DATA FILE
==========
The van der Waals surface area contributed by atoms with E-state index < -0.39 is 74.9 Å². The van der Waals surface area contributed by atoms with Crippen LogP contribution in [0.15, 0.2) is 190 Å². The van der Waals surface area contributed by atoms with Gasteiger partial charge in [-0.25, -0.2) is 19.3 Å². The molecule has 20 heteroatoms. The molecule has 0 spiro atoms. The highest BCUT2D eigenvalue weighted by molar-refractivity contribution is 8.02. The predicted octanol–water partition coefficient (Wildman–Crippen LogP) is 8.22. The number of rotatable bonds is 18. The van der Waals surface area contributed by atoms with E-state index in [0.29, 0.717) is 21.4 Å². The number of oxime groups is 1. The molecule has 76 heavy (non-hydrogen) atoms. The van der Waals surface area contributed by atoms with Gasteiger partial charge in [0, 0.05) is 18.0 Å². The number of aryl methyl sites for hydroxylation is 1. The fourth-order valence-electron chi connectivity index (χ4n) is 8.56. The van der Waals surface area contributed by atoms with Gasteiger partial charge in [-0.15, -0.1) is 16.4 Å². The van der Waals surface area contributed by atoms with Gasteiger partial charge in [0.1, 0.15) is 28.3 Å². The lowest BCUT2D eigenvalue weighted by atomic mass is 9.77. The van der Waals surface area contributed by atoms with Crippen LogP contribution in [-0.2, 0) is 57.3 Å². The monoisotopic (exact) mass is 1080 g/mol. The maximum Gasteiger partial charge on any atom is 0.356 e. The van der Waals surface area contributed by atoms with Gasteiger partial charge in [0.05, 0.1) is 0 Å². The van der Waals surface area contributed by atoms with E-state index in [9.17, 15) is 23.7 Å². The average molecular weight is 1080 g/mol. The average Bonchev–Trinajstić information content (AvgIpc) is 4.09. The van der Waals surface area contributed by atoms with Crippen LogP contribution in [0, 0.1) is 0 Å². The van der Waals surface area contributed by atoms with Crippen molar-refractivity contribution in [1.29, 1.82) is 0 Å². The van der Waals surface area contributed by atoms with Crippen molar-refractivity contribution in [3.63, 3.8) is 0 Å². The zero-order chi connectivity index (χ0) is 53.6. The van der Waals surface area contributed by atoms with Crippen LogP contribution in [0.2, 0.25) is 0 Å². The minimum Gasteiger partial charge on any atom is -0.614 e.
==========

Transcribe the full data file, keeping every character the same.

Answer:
The van der Waals surface area contributed by atoms with E-state index < -0.39 is 74.9 Å². The van der Waals surface area contributed by atoms with Crippen LogP contribution in [0.15, 0.2) is 190 Å². The van der Waals surface area contributed by atoms with Gasteiger partial charge in [-0.25, -0.2) is 19.3 Å². The molecule has 20 heteroatoms. The molecule has 0 spiro atoms. The highest BCUT2D eigenvalue weighted by molar-refractivity contribution is 8.02. The predicted octanol–water partition coefficient (Wildman–Crippen LogP) is 8.22. The number of rotatable bonds is 18. The van der Waals surface area contributed by atoms with E-state index in [0.29, 0.717) is 21.4 Å². The number of oxime groups is 1. The molecule has 76 heavy (non-hydrogen) atoms. The van der Waals surface area contributed by atoms with Gasteiger partial charge in [0, 0.05) is 18.0 Å². The number of aryl methyl sites for hydroxylation is 1. The fourth-order valence-electron chi connectivity index (χ4n) is 8.56. The van der Waals surface area contributed by atoms with Gasteiger partial charge in [-0.15, -0.1) is 16.4 Å². The van der Waals surface area contributed by atoms with Gasteiger partial charge in [0.1, 0.15) is 28.3 Å². The lowest BCUT2D eigenvalue weighted by atomic mass is 9.77. The van der Waals surface area contributed by atoms with Crippen LogP contribution in [-0.2, 0) is 57.3 Å². The monoisotopic (exact) mass is 1080 g/mol. The maximum Gasteiger partial charge on any atom is 0.356 e. The van der Waals surface area contributed by atoms with Gasteiger partial charge in [0.05, 0.1) is 0 Å². The van der Waals surface area contributed by atoms with E-state index in [9.17, 15) is 23.7 Å². The average molecular weight is 1080 g/mol. The average Bonchev–Trinajstić information content (AvgIpc) is 4.09. The van der Waals surface area contributed by atoms with Crippen LogP contribution in [0, 0.1) is 0 Å². The van der Waals surface area contributed by atoms with Crippen molar-refractivity contribution in [1.29, 1.82) is 0 Å². The van der Waals surface area contributed by atoms with Crippen molar-refractivity contribution in [3.63, 3.8) is 0 Å². The zero-order chi connectivity index (χ0) is 53.6. The van der Waals surface area contributed by atoms with Crippen LogP contribution in [0.2, 0.25) is 0 Å². The minimum Gasteiger partial charge on any atom is -0.614 e.